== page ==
Wild boars are being spotted roaming around near Toronto and officials are concerned
As if Ontarians haven't been dealing with enough lately amid spiking new case numbers (after nearly two years of rolling lockdowns), wildlife officials are now investigating the sudden appearance of an invasive species in Pickering — a species known for trampling crops, taking food away from other animals and transmitting disease.
Wild pigs have been spotted by several people in and around Pickering, Ontario, in recent weeks, most often roaming in a pack of 14.
According to the City of Pickering, the animals are Eurasian Wild Boars, which are not native to Canada but came here in the 1980s and 1990s to diversify local farming. All wild pigs in Ontario today have either escaped, been released, or are the offspring of rogue boars from farms.
Who knew, now wild Boars in the Pickering/Brougham area. Sighting of 14 of these on sd line 22. They are being tracked for culling by MNR. If you see them call MNR immediately. pic.twitter.com/ZlNGogjbg8— Jeff Steiner (@ScoutingFields) November 10, 2021
The City of Pickering confirms that there have been 14 wild pigs spotted in the city just east of Toronto since November 5, 2021, and that it is working with Ontario's Ministry of Northern Development, Mines, Natural Resources and Forestry to address the potential problem.
You see, while adorable to some, these porcine plumpers actually pose a significant threat to native flora and fauna.
"Wild pigs are an invasive species, and they are not native in North America. They compete with native wildlife for food, destroy agricultural crops through rooting and trampling, and can prey on native plant and animal species," reads the Ministry's Annual Report on Invasive Wild Pig Sightings for 2020 and 2021.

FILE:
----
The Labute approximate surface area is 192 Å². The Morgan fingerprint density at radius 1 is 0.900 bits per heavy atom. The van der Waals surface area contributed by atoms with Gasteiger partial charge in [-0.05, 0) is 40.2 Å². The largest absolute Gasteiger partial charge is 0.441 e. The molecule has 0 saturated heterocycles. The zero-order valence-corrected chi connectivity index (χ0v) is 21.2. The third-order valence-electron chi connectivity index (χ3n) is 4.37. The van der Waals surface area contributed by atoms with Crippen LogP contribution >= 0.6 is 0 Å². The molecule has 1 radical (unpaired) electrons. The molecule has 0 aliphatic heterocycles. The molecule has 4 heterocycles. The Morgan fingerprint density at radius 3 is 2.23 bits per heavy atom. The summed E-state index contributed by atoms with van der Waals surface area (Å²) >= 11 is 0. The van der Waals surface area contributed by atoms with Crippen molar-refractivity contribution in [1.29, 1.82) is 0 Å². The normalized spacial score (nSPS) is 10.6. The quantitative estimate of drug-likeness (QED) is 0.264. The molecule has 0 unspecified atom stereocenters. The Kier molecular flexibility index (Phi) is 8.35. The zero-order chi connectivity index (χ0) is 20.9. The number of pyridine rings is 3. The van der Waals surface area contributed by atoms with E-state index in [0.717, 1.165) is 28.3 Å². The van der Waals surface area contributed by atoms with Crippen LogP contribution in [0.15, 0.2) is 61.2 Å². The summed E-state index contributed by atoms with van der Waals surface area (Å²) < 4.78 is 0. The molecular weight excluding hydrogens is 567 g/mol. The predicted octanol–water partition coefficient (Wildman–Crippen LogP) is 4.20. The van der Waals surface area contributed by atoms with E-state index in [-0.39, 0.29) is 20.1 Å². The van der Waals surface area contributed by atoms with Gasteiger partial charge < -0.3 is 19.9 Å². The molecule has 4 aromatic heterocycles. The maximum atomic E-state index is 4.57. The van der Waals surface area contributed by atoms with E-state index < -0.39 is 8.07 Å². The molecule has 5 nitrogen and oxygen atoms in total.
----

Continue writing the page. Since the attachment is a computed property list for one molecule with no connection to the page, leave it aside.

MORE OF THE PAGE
"Wild pigs carry and transmit over 80 diseases, viruses, and parasites that may be contracted by native wildlife, livestock, and humans. In many parts of North America, their populations are increasing."
The boars also pose a risk simply for how fast they can reproduce; failing to keep their numbers under control early on could lead to a destructive wild pig boom in Pickering and beyond.
"The Eurasian Wild Boar also has an extremely high reproduction rate, which is why capturing and removing them as soon as possible is important to ensure our natural area and habitat are kept safe," says the City of Pickering.
"The Ministry of Natural Resources is actively investigating these sightings. Wild pigs are not native to Ontario, and can pose numerous risks when introduced to our landscape, including negatively impacting the natural environment, destroying agriculture, and spreading disease to native wildlife and livestock."
Ontario's provincial government defines a "wild pig" as any "any pig outside of a fence," including the Eurasian Wild Boar and domestic pigs that have become feral.
The Ministry of Natural Resources is actively investigating the Eurasian Wild Boar sightings in North Pickering.— City of Pickering (@CityofPickering) November 15, 2021
If you encounter a Eurasian Wild Boar, keep your distance and report the sighting to email@example.com or 1.833.933.2355.
Visit https://t.co/KdJl8WV1Nx pic.twitter.com/bmS9rAl2uT
A supervisor for animal services in Pickering told one local outlet that officials do not believe these boars were born in the wild, noting "we don't know where they came from."
One Pickering resident wrote on a Facebook post about the sounder of boars that somebody on the platform's marketplace had recently been selling 30 of these pigs.
"I'm guessing he couldn't sell them and let them go?" he hypothesized.
Whatever happened, wildlife wranglers are on the case. Ministry officials are asking anyone who spots a wild boar to report the sighting immediately by emailing firstname.lastname@example.org or phoning 1-833-933-2355.
"There is currently no firm evidence to suggest that there are established populations of wild pigs that are breeding and self-sustaining in Ontario, and we must keep it that way," reads the ministry's website. "The least costly and most effective approach for managing wild pigs is to act early."
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